Korovai, or wedding bread, symbolizes an entire Ukrainian community’s blessings for a couple’s wedding. And it should, because it takes almost a village to make it.
In a ritual that begins on the Saturday preceding the ceremony, seven women gather to knead dough and sing folkloric wedding songs. These bakers are said to pass on the fate of their own marriages through the bread, so only women who are living happily in their first marriage are allowed the honor. After they’re done, a happily married man must place the bread into the oven. Then everyone prays for the best. A cracked or malformed korovai is a bad sign for the marriage, but the higher it rises and the more decorations or layers it contains, the better the marriage will be.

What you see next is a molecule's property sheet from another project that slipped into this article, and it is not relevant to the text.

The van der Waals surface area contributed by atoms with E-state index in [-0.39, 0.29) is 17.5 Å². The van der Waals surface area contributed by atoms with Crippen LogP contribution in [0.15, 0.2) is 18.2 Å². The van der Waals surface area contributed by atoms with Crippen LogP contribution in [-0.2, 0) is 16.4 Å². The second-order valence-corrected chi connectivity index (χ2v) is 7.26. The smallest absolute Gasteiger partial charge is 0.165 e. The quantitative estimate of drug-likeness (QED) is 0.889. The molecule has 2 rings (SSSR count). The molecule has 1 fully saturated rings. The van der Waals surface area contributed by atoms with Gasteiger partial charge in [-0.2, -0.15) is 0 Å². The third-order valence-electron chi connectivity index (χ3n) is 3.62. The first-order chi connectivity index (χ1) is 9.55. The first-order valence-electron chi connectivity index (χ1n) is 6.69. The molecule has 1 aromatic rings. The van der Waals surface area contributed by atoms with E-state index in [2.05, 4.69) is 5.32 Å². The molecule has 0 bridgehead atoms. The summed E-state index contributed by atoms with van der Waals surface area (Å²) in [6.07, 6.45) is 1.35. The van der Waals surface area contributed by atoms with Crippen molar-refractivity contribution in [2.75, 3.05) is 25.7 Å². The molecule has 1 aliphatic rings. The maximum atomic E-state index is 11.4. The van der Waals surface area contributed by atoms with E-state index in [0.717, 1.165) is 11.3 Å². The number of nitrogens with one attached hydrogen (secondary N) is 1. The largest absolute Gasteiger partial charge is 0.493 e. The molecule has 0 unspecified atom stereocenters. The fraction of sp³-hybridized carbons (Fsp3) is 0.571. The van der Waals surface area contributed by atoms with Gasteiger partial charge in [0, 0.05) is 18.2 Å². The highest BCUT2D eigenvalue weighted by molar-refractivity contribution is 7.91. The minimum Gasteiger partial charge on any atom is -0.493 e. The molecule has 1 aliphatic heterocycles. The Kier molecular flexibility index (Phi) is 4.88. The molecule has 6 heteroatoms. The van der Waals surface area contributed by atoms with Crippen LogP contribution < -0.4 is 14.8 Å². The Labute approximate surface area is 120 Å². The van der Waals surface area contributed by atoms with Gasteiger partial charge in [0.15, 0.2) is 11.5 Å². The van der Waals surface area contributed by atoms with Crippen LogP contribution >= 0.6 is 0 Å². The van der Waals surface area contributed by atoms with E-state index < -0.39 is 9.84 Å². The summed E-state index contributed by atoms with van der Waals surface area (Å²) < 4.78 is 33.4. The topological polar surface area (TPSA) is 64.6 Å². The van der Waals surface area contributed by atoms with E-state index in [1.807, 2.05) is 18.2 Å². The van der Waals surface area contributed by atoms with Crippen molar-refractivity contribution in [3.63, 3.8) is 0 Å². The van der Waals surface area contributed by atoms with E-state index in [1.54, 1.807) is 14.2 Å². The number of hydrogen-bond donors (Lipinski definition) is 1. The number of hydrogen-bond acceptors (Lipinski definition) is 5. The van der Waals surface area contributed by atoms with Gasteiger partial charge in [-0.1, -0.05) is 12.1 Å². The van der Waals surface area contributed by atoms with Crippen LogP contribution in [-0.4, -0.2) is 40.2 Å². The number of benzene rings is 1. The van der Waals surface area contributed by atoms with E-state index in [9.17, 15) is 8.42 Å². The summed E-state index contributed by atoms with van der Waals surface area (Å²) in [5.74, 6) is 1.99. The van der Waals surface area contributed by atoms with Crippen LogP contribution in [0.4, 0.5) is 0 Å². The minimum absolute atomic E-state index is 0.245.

Though wedding breads are a part of ceremonies across Russia, Bulgaria, Poland, and Romania, Ukrainian korovai is usually considered the most decorative. Each flourish crafted from the dough has a specific meaning: Roses symbolize beauty, ears of wheat mean future prosperity, and a wreath of periwinkle represents the strong connection that binds the couple together. Often, two birds grace the top of the bread, one baked with its wings outstretched to represent the groom, the other with wings furled to symbolize the bride.
During the wedding, the beautiful finished bread is prominently displayed close to the altar. At the reception, everyone gets a piece. In some versions of the tradition, the bride and groom both chip off a bit of bread, and whoever comes away with the bigger slice will be the head of the household.